• Jim Bauer, CFO (Participation when required)
    • Amber Coates, Revenue Supervisor (Participation when required)
    • Wesley Renaud, Budget Analyst
    • Shawn Filice, Electric Utility
    • Ian Chapman, Engineering Department

    To assist the committee in meeting its objectives, Intergroup Consultants were chosen as the successful proponent from a list of eligible submissions received through a Request for Proposal process.

    “With the goal of developing a sustainable rate structure, the Utility Rate Review Project will examine current and future charges for electricity, sanitary sewer and both treated and agricultural irrigation water”, said General Manager of Infrastructure, Mitch Moroziuk. “The project is scheduled to span from the end of January through to July and will include both committee and public engagement meetings”.

    The key focus areas of the project are:

    • The administration / overhead fee charged to each utility
    • The electrical utility dividend
    • Adjustments to the Sanitary Sewer Rate Structure
    • Decoupling power purchase cost from City costs
    • Rates account for:
      • electricity purchase costs
      • operating and maintenance costs
      • capital costs for new capital additions
      • average annual lifestyle investment for asset management purposes
      • administrative / overhead costs
      • debt servicing costs
      • transfers to reserves
      • the electrical utility dividend

    Members of the community wishing to contribute feedback towards the findings of the utility rate review are encouraged to watch for advertisements promoting the upcoming public engagement meetings.


  • City seeking membership for Utility Rate Review Committee

    over 1 year ago

    Published Dec. 12, 2017

    2018 marks the beginning of the City of Penticton’s Utility Rate Review. With the goal of developing a sustainable rate structure, the review will examine current and future charges for electricity, sanitary sewer and both treated and agricultural irrigation water.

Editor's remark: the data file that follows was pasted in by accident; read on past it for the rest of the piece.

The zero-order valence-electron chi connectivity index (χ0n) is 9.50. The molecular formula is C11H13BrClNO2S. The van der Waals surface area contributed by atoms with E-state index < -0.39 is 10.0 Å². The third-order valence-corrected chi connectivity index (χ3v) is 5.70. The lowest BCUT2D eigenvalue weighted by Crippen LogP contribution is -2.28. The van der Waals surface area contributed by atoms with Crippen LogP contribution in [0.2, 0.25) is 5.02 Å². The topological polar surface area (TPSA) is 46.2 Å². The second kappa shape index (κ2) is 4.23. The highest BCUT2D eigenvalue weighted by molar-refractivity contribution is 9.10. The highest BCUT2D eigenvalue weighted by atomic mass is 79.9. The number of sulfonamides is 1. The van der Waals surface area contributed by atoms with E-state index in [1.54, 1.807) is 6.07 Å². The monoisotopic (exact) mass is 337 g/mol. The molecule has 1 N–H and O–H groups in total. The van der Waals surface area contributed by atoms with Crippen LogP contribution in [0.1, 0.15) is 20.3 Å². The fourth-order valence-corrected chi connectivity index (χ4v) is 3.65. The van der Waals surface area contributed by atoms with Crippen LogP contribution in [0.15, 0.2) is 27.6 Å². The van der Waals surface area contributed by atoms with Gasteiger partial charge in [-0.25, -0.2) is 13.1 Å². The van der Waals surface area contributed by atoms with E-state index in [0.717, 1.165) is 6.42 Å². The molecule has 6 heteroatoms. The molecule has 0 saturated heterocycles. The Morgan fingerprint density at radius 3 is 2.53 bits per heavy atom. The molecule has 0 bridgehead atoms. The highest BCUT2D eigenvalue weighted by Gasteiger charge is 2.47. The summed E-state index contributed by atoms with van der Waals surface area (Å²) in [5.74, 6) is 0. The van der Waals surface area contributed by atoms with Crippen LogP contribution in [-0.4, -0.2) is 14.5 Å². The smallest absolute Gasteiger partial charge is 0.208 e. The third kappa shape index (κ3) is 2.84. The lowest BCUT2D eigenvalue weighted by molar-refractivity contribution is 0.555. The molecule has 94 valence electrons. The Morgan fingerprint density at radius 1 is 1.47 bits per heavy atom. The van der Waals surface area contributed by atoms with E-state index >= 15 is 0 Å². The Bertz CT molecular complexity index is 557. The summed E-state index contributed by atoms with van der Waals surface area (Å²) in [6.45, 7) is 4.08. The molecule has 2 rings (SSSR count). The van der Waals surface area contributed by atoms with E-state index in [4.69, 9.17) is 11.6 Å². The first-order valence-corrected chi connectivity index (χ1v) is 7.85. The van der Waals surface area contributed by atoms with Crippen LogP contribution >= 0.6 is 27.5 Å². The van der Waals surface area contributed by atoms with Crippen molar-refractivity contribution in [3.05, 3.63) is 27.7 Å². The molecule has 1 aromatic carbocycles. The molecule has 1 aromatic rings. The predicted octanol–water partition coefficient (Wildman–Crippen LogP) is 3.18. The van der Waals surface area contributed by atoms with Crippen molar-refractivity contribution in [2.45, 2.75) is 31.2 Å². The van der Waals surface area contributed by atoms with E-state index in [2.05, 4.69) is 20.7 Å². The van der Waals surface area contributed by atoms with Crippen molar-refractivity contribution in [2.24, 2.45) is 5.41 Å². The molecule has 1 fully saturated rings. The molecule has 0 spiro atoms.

To ensure a variety of perspectives and points of view are gathered over the course of the review process, the City is seeking the participation of four community members who are interested and available to join staff on a Utility Rate Review Committee. Of particular interest to the City are individuals representing the interests of residential,...

    Published Dec. 12, 2017

    2018 marks the beginning of the City of Penticton’s Utility Rate Review. With the goal of developing a sustainable rate structure, the review will examine current and future charges for electricity, sanitary sewer and both treated and agricultural irrigation water.

    To ensure a variety of perspectives and points of view are gathered over the course of the review process, the City is seeking the participation of four community members who are interested and available to join staff on a Utility Rate Review Committee. Of particular interest to the City are individuals representing the interests of residential, commercial, industrial and agricultural utility users. Individuals with backgrounds and experience in accounting and finance are also sought.

    The project is scheduled to span from January 23, 2018 to July 17, 2018 and will involve about four meetings, plus participation at public engagement sessions. Key focus areas of the committee will include:

    1. The administration / overhead fee charged to each utility.
    2. The Electrical Utility Dividend.
    3. Adjustments to the Sanitary Sewer Rate Structure.
    4. Decoupling of the FortisBC power purchase increases from City controlled price increases.
    5. Revenue requirements to meet:
      1. Electricity purchase costs;
      2. Operating and maintenance costs;
      3. Capital costs for new capital additions;
      4. Average Annual Lifecycle Investment for asset management purposes;
      5. Administration / Overhead costs;
      6. Debt servicing costs;
      7. Transfers to reserves; and
      8. The Electrical Utility dividend.
    6. A Cost of Service analysis to ensure that each customer class in each of the four utilities is paying the correct amount.
    7. Development of rate structure options.
    8. Utility expense comparisons.
    9. Public engagement.
    10. Finalizing a rate structure.

    Local community members interested in being considered for this committee are asked to download and submit the following form by January 15, 2018.